Updated 1/3/2013 at 12:45 p.m. PT— Sullivan just shared that he’s raised a third of a million dollars in 24 hours and has 12,000 subscribers, with most paying $8 over the suggested $19.99 yearly rate. Read this post for a complete breakdown.
It was all over the media industry news yesterday – prominent political blogger Andrew Sullivan is quitting his gig at The Daily Beast to run his own blog, and he’s making it subscription based and will not carry advertising.
The buzz got louder when TechCrunch, the tech blog, reported that just six hours after announcing the creation of his new, independent venture, called Dish Publishing LLC, Sullivan had already collected subscriptions totaling into the six figures.
Of the new venture, Sullivan wrote: “If this model works, we’ll have proof of principle that a small group of writers and editors can be paid directly by readers, and that an independent site, if tended to diligently, can grow an audience large enough to sustain it indefinitely.”
That should be enough to get other bloggers wondering: if Andrew Sullivan is putting his blog behind a paywall, should I?
The Great Paywall Experiment
Over the past two years, newspapers such as the New York Times have begun experimenting with paywalls, digital barricades that allow people to sign up as monthly subscribers, or if they prefer, read a certain number of stories before having to pay for additional access.
So far, the Times’ paywall has done better than anyone anticipated, generating $91 million, according to one report. That’s got other papers preparing to follow suit, including the Washington Post, according to this Wall Street Journal story.
The number of bloggers who’ve successfully erected paywalls have been few and far between. I can think of one, Om Malik, the influential tech blogger behind GigaOm. That site offers some stories for free, and offers other, more in-depth reporting as a paid service called GigaOm Pro. In addition, Malik and the team that runs GigaOm also put on industry events.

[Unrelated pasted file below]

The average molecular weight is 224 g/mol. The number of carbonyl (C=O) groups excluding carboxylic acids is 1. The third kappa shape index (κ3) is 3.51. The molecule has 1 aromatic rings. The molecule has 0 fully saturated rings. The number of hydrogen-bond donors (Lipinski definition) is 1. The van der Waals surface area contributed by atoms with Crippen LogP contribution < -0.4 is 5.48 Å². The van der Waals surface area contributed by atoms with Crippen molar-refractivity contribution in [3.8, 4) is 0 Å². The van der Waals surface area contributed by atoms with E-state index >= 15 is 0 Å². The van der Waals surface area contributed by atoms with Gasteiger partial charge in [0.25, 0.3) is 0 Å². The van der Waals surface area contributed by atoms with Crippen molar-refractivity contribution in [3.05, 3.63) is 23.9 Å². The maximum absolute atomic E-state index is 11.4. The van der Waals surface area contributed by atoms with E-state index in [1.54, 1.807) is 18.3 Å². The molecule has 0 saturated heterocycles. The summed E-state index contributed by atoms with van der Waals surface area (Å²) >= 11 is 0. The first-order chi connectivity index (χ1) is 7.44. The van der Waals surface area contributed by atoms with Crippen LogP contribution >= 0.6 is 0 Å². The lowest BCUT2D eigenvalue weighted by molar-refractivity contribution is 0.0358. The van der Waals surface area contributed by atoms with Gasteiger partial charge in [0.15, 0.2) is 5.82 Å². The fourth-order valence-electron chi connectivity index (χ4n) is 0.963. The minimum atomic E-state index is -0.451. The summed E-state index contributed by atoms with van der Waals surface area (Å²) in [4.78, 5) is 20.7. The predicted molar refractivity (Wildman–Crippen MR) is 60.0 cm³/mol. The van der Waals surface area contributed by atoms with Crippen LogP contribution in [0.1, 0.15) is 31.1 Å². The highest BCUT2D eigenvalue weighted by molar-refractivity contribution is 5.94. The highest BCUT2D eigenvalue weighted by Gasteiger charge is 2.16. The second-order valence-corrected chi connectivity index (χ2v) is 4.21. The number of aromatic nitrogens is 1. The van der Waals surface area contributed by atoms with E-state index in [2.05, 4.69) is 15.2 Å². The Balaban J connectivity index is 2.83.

Making Readers Pay to Read Your Blog
If Malik and Sullivan can do it, what would it take for other bloggers to follow suit?
Consider these factors:
1. Name recognition. Sullivan and Malik are known commodities. Sullivan has been blogging for a dozen years and amassed a huge following writing for publications such as Time and The Atlantic before joining the Daily Beast. Malik has been on the top tier of tech industry analyst/writers since the original dot-com boom. You may not be on the same level, but if you’re a big blogger in a small niche with a loyal following (and nice page views), you could be in a good position to start charging for what you write, or at least for some of it. Read on.
2. Subject matter. Sullivan blogs about politics and current events. Malik and the crew he works with cover tech industry news. Is what you write about unique enough – whether it’s breaking news, analysis based on your own research, recipes, travel secrets, fashion insider photos or something else – that people would be willing to pay for it?
3. Help. The Dish might be Sullivan’s blog, but he doesn’t do it alone. He works with at least two other editors. On GigaOm’s website I counted about 60 people in this staff picture. It takes lots of man hours to crank out the amount of news that those sites produce. How much information do you post on your site on a regular basis, and is it enough to charge for?
4. Revenue. Sullivan has said when Dish Publishing launches in February it will live on subscriptions only, with yearly subscriptions going for the pre-launch price of $19.999/year, although some people who’ve already signed up are paying more. He feels strongly that advertising isn’t the way to go, and his subscription-only experiment is off to a good start. But that’s not the only way to go. Bloggers already sell e-books and other information products compiled from posts. Besides running advertising, bloggers could pick up paid sponsors, which is a way of get advertising dollars without running ads. Look at Quartz, The Atlantic‘s new online-only business magazine. If you scroll through the headlines on the left sidebar, you’ll see sponsored content along with regular stories.
Sullivan’s new site goes live on Feb. 1, you can see it at www.andrewsullivan.com. I’ll be watching, and I have a feeling a lot of other bloggers will be too.
What do you think: could you make it as a subscription-based blogger? Have you tried? Weigh in by leaving a comment.